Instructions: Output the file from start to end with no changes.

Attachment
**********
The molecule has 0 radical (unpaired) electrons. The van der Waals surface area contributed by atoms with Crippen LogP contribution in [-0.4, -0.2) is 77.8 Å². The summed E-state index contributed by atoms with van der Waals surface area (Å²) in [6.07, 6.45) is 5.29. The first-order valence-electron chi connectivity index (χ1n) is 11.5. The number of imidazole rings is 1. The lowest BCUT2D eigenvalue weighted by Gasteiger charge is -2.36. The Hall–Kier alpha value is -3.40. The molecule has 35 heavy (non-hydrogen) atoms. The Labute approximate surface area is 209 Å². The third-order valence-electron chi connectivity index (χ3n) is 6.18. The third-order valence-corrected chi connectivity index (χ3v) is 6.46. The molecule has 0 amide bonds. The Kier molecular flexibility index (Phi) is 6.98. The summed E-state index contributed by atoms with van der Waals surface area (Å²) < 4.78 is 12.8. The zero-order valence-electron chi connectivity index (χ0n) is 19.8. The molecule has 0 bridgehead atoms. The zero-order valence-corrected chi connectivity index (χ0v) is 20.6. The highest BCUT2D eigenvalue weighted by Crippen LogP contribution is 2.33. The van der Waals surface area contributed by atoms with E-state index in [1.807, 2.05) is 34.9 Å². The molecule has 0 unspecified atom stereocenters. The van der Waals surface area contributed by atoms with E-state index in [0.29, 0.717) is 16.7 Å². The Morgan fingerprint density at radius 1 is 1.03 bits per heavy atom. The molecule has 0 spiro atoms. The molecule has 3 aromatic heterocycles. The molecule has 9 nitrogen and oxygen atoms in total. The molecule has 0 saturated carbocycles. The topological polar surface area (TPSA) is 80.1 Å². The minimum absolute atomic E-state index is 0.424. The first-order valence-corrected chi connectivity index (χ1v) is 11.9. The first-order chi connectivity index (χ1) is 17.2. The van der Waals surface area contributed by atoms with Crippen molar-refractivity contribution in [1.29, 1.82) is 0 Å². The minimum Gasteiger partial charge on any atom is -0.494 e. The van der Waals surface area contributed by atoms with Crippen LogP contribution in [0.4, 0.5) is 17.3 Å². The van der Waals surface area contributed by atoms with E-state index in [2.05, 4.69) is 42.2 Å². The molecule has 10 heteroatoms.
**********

The molecule has 0 radical (unpaired) electrons. The van der Waals surface area contributed by atoms with Crippen LogP contribution in [-0.4, -0.2) is 77.8 Å². The summed E-state index contributed by atoms with van der Waals surface area (Å²) in [6.07, 6.45) is 5.29. The first-order valence-electron chi connectivity index (χ1n) is 11.5. The number of imidazole rings is 1. The lowest BCUT2D eigenvalue weighted by Gasteiger charge is -2.36. The Hall–Kier alpha value is -3.40. The molecule has 35 heavy (non-hydrogen) atoms. The Labute approximate surface area is 209 Å². The third-order valence-electron chi connectivity index (χ3n) is 6.18. The third-order valence-corrected chi connectivity index (χ3v) is 6.46. The molecule has 0 amide bonds. The Kier molecular flexibility index (Phi) is 6.98. The summed E-state index contributed by atoms with van der Waals surface area (Å²) < 4.78 is 12.8. The zero-order valence-electron chi connectivity index (χ0n) is 19.8. The molecule has 0 bridgehead atoms. The zero-order valence-corrected chi connectivity index (χ0v) is 20.6. The highest BCUT2D eigenvalue weighted by Crippen LogP contribution is 2.33. The van der Waals surface area contributed by atoms with E-state index in [1.807, 2.05) is 34.9 Å². The molecule has 0 unspecified atom stereocenters. The van der Waals surface area contributed by atoms with E-state index in [0.29, 0.717) is 16.7 Å². The Morgan fingerprint density at radius 1 is 1.03 bits per heavy atom. The molecule has 0 spiro atoms. The molecule has 3 aromatic heterocycles. The molecule has 9 nitrogen and oxygen atoms in total. The molecule has 0 saturated carbocycles. The topological polar surface area (TPSA) is 80.1 Å². The minimum absolute atomic E-state index is 0.424. The first-order valence-corrected chi connectivity index (χ1v) is 11.9. The first-order chi connectivity index (χ1) is 17.2. The van der Waals surface area contributed by atoms with Crippen molar-refractivity contribution in [1.29, 1.82) is 0 Å². The minimum Gasteiger partial charge on any atom is -0.494 e. The van der Waals surface area contributed by atoms with Crippen LogP contribution in [0.4, 0.5) is 17.3 Å². The van der Waals surface area contributed by atoms with E-state index in [2.05, 4.69) is 42.2 Å². The molecule has 10 heteroatoms.